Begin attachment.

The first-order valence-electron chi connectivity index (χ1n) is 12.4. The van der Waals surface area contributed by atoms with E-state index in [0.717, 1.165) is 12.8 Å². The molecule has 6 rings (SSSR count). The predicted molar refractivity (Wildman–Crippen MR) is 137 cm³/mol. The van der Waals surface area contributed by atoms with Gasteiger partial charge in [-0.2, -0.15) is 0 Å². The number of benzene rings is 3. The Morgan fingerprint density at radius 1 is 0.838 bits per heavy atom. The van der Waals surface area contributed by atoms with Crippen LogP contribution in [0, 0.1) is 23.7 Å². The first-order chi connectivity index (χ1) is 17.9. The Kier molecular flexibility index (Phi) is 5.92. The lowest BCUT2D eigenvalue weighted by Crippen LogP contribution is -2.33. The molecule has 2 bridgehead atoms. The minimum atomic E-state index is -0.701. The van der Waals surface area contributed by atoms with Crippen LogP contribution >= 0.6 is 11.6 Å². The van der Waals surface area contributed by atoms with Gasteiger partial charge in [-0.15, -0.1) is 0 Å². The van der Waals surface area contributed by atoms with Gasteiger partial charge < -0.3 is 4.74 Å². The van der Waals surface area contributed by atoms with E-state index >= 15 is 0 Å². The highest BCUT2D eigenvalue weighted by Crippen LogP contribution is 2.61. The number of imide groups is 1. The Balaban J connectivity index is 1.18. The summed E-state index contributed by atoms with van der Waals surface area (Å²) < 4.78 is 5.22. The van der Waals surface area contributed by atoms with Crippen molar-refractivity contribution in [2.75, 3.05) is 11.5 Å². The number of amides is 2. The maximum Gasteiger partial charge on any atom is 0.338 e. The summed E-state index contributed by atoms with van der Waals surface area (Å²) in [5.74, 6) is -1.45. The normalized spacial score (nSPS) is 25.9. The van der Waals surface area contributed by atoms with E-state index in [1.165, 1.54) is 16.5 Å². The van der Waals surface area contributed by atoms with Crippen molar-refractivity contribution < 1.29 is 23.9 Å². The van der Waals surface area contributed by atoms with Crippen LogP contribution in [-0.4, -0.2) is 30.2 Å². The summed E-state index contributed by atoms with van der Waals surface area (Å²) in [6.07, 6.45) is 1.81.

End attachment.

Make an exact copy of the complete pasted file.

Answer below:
The first-order valence-electron chi connectivity index (χ1n) is 12.4. The van der Waals surface area contributed by atoms with E-state index in [0.717, 1.165) is 12.8 Å². The molecule has 6 rings (SSSR count). The predicted molar refractivity (Wildman–Crippen MR) is 137 cm³/mol. The van der Waals surface area contributed by atoms with Gasteiger partial charge in [-0.2, -0.15) is 0 Å². The number of benzene rings is 3. The Morgan fingerprint density at radius 1 is 0.838 bits per heavy atom. The van der Waals surface area contributed by atoms with Crippen LogP contribution in [0, 0.1) is 23.7 Å². The first-order chi connectivity index (χ1) is 17.9. The Kier molecular flexibility index (Phi) is 5.92. The lowest BCUT2D eigenvalue weighted by Crippen LogP contribution is -2.33. The molecule has 2 bridgehead atoms. The minimum atomic E-state index is -0.701. The van der Waals surface area contributed by atoms with Crippen LogP contribution >= 0.6 is 11.6 Å². The van der Waals surface area contributed by atoms with Gasteiger partial charge in [-0.15, -0.1) is 0 Å². The van der Waals surface area contributed by atoms with Gasteiger partial charge < -0.3 is 4.74 Å². The van der Waals surface area contributed by atoms with E-state index >= 15 is 0 Å². The highest BCUT2D eigenvalue weighted by Crippen LogP contribution is 2.61. The number of imide groups is 1. The Balaban J connectivity index is 1.18. The summed E-state index contributed by atoms with van der Waals surface area (Å²) < 4.78 is 5.22. The van der Waals surface area contributed by atoms with Crippen molar-refractivity contribution in [2.75, 3.05) is 11.5 Å². The number of amides is 2. The maximum Gasteiger partial charge on any atom is 0.338 e. The summed E-state index contributed by atoms with van der Waals surface area (Å²) in [5.74, 6) is -1.45. The normalized spacial score (nSPS) is 25.9. The van der Waals surface area contributed by atoms with E-state index in [1.165, 1.54) is 16.5 Å². The van der Waals surface area contributed by atoms with Crippen molar-refractivity contribution < 1.29 is 23.9 Å². The van der Waals surface area contributed by atoms with Crippen LogP contribution in [-0.4, -0.2) is 30.2 Å². The summed E-state index contributed by atoms with van der Waals surface area (Å²) in [6.07, 6.45) is 1.81.